Congratulations to our July Artist of the Month, John Bayalis! He was a finalist in The Artist’s Magazine‘s Annual Art Competition! His painting Awake is below. Keep scrolling to read more about the artist’s process and which medium he prefers above all others!
St. Petersburg, FL ~ www.bayalistudio.com
I’ve been interested in art for as long as I can remember and my mother arranged for me to take painting lessons when I was nine-years-old. I spent hours drawing and experimenting with different subjects and went on to achieve a BA and MFA in art from the University of Delaware. I’ve painted professionally since 1975 and worked as an art educator in the Delaware public school system and adjunct professor of art. I retired in 2001 to work full time in the studio.
I’ve used oil, acrylic, pastel and colored pencil, but I’ve always preferred watercolor. It works best for me, my subject matter and the level of detail I desire. In my still life paintings I like to create arrangements that indicate a person nearby that is about to enter the field of view or has just departed. My love of game boards and popular culture inspired me, as these subjects create feelings of warmth and interaction with friends and family. When looking at the painting I want the viewer to feel as if they can walk into the composition and, in this case, play the scrabble tiles for the next turn.
I like to experiment with set ups and scenarios for still life works and take photographs of varying arrangements and angles of view. Sometimes I find a composition from the first effort but I usually go back and rearrange things based on what I’ve discovered from the initial images. I print digital photos that match the size of the painting I’m trying to achieve, tiling them if necessary and trace transfer the basic outlines of the image. I work in a traditional transparent watercolor method, going from light to dark. I prefer hot pressed paper to keep the surface details and lines very crisp. I use masking solution when needed. For instance in Awake the edges of the basket and pears, the cacti and pottery, and the teacup are masked. For the darker areas, such as the background in this painting, I use layers initially “staining” the areas I wish to build into the darkest. I like combinations consisting of complementary color mixtures. I avoid the use of black unless it’s for items like newspaper print or car tires.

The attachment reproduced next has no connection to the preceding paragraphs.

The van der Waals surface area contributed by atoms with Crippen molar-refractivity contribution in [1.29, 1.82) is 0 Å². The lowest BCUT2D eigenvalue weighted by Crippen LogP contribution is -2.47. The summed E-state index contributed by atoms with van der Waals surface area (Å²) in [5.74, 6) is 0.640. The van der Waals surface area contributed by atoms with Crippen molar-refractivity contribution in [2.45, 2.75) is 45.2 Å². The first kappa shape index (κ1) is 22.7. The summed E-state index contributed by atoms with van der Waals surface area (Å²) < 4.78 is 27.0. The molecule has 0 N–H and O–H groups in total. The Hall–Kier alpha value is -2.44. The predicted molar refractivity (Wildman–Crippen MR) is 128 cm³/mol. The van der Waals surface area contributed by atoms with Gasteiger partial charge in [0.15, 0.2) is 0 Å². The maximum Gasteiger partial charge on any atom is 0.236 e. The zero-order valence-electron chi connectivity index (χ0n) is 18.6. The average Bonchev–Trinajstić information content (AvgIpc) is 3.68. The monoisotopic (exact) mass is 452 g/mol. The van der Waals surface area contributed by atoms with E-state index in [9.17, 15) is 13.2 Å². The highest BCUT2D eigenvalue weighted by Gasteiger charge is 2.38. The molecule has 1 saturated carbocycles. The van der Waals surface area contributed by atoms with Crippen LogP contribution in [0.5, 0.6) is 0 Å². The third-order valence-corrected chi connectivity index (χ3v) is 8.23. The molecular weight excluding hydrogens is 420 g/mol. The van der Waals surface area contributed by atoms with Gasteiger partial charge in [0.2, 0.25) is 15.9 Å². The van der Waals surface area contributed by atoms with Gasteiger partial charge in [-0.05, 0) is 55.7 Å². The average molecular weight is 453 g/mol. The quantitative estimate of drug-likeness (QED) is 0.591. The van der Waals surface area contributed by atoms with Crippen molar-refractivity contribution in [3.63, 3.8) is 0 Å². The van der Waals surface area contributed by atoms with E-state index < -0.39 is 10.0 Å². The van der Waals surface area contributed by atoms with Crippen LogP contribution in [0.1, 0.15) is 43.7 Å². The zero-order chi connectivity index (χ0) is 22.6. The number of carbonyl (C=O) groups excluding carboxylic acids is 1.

I will spend about 60 hours on a painting like Awake, which includes preparation and creating the set up. With the angle of view here, there are many planes of focus and I had to determine how sharp I wanted each to be. I like to use back lighting for still life works, preferring to show more information in the darker areas than the viewer would see in real life. The most difficult part of the painting was the pot and cacti. I needed to show enough detail to make them convincing and yet not overwhelm the scrabble board area.
I look forward to the many painting challenges ahead. There are so many things yet I want to paint. I have always been a visual person and on any given day, I may be attracted to the way the light strikes a commonplace object or notice the atmosphere it creates. This captures my attention and generates ideas for paintings.
My family has been so supportive and inspiring, particularly my wife who is also a professional artist. There are so many advantages to living with someone who has the skills, experience and respect in the arts that you are able to communicate with on a daily basis. Her feedback is invaluable when I am working on a painting.